Succulent Boxes


#1

This uncomplicated project brought me a bunch of joy and a crafted object I can show off at work.

My local farmer’s market sells tiny succulents in 2x2x2" plastic tubs. The tubs aren’t pretty, fall over a bunch, but do a good jobs of holding the soil and roots and moisture together for the little plants. I love those little guys, they look so juicy and full of life. Here’s are some getting their monthly watering:

I want these to last, so I need a box nice enough to put right in front of me at work. This sounds like a job for Sparky, so I went looking for box generators.

The author of this Instructables article also wrote a plugin for Inkscape - Tabbed box generator, which turned out to have the right combination of features I needed, which are:

  1. Don’t just spit out 493 isolated line segments.
  2. Measurements based on the inside dimensions, in inches.
  3. Kerf / cut width input, also in inches.
  4. Please don’t put notches on the top surface.

While I don’t LOVE inkscape, it has two useful features for this work that my other tools don’t.

  1. it speaks inches directly to the GF. I don’t need to pull stunts like adding a 20x12 ratio box in there
  2. it writes SVG directly, which shortens my edit - test - edit cycle.

I’ll post instructions on how to install the plugin in the comments, if anyone wants to know.

I took a prototyping approach to this project - make a rough cut in draftboard and only simple decorations at first to get the sizes and fit right, then iterate into maple ply as I converge. I did 6 versions in total and ended up 2 polished finished items (one for me and one for my son) and a bunch of perfectly usable protos.

Other family members are now requesting their own customised versions!

The one for the desk:

Business casual with an important motto for coders - don’t hitch your code wagon to someone else’s branch. Includes a slight lift (extended feet tabs) so I don’t moisture damage the desk, and air vents on the underside. The crumbly edge is Inkscape’s Fractalize feature, which helps to add an organic touch to the design.

I set the ‘cut width’ (related to kerf) to 0.006", which let the tabs snap together with a satisfying ‘click’. I probably didn’t even need glue for this one.

The boy’s room

A beginner owner of succulents only needs 3 slots for now, and a cute cactus logo I lifted from the internet. I took the fractal design to new depths, making every non load-bearing exposed edge have the desert feel. Also includes sturdier, taller feet and big air vents underneath.

The document

While I would certainly advise anyone to build their own using the above instructions and a dash of decorating flair, here’s the 4-slot design.

Git%20rebase%20succulent%20box

Mum the film nut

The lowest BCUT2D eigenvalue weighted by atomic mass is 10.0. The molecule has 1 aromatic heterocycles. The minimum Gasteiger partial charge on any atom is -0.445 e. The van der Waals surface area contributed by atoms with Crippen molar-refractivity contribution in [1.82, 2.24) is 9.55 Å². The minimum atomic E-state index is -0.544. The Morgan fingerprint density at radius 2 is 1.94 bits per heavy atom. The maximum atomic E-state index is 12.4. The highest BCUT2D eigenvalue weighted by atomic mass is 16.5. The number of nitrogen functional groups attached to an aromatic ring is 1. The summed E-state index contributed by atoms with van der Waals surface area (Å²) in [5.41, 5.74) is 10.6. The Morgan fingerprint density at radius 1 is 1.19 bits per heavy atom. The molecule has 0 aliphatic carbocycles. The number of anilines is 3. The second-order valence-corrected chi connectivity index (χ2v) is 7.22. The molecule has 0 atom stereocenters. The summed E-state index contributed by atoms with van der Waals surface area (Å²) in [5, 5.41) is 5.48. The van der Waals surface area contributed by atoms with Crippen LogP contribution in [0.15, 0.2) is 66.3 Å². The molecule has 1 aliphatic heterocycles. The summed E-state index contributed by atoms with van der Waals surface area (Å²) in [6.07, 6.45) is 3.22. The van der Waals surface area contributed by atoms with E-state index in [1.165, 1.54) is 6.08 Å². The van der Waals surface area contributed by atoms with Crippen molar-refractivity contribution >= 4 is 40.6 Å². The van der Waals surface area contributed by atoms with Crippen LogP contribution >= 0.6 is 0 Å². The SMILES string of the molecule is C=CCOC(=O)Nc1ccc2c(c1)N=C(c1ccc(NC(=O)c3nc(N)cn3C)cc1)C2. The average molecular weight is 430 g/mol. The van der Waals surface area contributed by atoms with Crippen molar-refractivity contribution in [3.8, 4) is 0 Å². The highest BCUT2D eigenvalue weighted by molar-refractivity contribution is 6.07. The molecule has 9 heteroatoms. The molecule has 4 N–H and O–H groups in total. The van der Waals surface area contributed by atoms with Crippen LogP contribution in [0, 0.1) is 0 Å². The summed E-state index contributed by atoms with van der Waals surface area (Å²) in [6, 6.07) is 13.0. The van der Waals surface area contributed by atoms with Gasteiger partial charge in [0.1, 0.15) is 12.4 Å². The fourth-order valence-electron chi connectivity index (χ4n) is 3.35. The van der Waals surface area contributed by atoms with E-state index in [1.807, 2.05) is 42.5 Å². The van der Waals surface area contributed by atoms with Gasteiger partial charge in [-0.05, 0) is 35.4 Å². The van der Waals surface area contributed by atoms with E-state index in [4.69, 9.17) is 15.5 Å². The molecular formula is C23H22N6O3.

——

This design (details below) has a front reminiscent of a film cel; and uses sprocket like fingers to hold it on.


#2

Love those crinkly tabs!


#3

Very nice, agree with @cynd11 about the tabs.


#4

What a great idea! Very fun project!


#5

Excellent write up.

You can fix the invisible attachment by changing its size in the post. The attachment starts with something like [image|XxY], where x and y are numbers of pixels. SVGs tend to default to tiny numbers, but you can manually set them. Once you set it to a reasonable size it should be visible.


#6

Nice looking succulent box. I really like the flourishes on the edges. Also, thanks for the link to the Instructables article. It’s the first time I’ve seen the article. Very useful.


#7

While Inkscape for Mac is still missing the fillet/chamfer plug-in, I found a workaround that looks good:

  1. Extend the feet tabs, easy way is to double the ‘material depth’ when you generate the box; This extends all the tabs, giving me room for the crinkles. Otherwise just grab the ends of the feet tabs with the point editor and use shift-downarrow on the keyboard to shunt them 5-10 steps. Repeat for all feet sides.
  2. Select the poly line with tabs on.
  3. Use add nodes login to split each segment into 2
  4. Use the point editing tool to simply delete the point which touch the floor.
  5. Magically the line fixes itself with a nice curved foot

#8

Genuine fractals courtesy of Inkscape’s fractalize feature.

I’m always looking for ways to add organic detail or unexpected subtlety to the edges and corners of designs.

It usually requires a lot of messing around with masks but this one was cheap and effective.


#9

I didn’t know about the fractilize feature! I will be trying that out on my next aged cedar project!


#10

i hate tab and finger joints - well done hiding the tabs behind the design. also, git <3. neat idea, actually, having cheat sheet entries on office plant containers.


#11

Excellent project! (I tend to drown mine, but I love succulents!) :grinning:


#12

Draftboard prototype of another design: film cell sprocket holes and sprockets take the place of the finger joints.

Lots of pixel pushing in Inkscape for this one.

Will re-do in acrylic as time permits-here’s a quick and dirty version with paint squeegeed on:

Painting in engraved slots in acrylic is super difficult for me to get right. For this one I did it real carefully using a mask and weeding after the paintwork (still wet) and ruined it by smudging. I then washed off the first attempt with acetone then used a stiff squeegee to push paint into the slots (no mask) and then a wet squeegee to wipe the excess off. Maybe I can fix the smears after it dries


#13

Great idea with the film strip sprockets! :smiley:


#14

Love the execution of a theme integral with the design


#15

You made such lovely homes for the succulents. Each one has so much character. Love the individualized joints!